To Franchisees, McDonald's Arches Aren't Looking So Gold
After a year-long sales slump, McDonald's franchisees aren't loving it.
Franchisees report that their same-store sales fell by 3.6 percent in September, according to a survey of McDonald's franchisees by Janney Capital Markets analyst Mark Kalinowski. The franchisees, who operate a total of 256 U.S. restaurants, aren't feeling great about the next month either. Looking ahead to October, they estimated on average that same-store sales would decline 0.7 percent.
Other franchisee concerns include having to increase menu prices due to minimum wage boosts, an "idiotic” corporate marketing plan and a lack of leadership. Additionally, all the franchisees who responded except one said that McDonald's has failed at its promise to streamline and simplify the menu.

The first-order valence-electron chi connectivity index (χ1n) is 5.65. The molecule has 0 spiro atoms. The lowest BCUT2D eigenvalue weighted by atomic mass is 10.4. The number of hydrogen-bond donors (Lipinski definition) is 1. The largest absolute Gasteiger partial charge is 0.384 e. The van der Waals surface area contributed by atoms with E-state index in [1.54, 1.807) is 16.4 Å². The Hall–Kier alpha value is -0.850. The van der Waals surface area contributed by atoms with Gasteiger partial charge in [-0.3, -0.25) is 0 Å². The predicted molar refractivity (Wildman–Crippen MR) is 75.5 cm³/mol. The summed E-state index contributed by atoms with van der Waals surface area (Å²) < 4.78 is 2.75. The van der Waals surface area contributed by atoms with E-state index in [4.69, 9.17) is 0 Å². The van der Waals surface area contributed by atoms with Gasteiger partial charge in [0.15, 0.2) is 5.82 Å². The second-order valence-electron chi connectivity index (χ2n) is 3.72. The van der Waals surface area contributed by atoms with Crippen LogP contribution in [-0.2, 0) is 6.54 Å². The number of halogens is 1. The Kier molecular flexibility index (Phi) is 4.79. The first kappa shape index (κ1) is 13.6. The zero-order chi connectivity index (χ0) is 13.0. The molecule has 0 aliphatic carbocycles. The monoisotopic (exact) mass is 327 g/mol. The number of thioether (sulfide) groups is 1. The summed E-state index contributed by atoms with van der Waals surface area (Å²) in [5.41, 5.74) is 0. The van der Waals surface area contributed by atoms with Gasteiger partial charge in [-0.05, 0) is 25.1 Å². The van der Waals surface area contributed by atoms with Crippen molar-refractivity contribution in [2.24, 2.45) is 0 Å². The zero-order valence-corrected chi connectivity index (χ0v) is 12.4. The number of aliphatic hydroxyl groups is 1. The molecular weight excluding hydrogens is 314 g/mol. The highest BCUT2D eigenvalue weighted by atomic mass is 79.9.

A sour relationship between franchisees and franchisor also isn't helping the fast-food chain. On average, franchisees ranked their relationship with the corporation as a 1.72 on a five-point scale: somewhere between poor (1) and fair (2), and lower than the average result of 2.1-2.2 over the history of the survey.
One bright point for franchisees is McDonald's Monopoly promotion, which a number of franchisees said they believed would help sales this fall. Others hoped that the return of the McRib would help prevent declines, despite the fact that the popular pork sandwich is only a local option this year, instead of a national rollout.
Janney Capital lowered its September domestic same-stores sales projection to a decline of 3.6 percent following the report, significantly lower than the consensus forecast of a decline of 2.7 percent. McDonald's is set to report its third quarter sales tomorrow. The company is expected to report earnings of $1.34 a share, down from $1.52 per share a year ago, according to Thomas-Reuters.
August marked the fourth straight month of declines in McDonald's U.S. same store sales. Internationally, the company is still dealing with the aftermath of the Chinese expired meat scandal, as well as investigations in half of its nearly 450 Russian restaurants, likely due to anti-U.S. political pushback.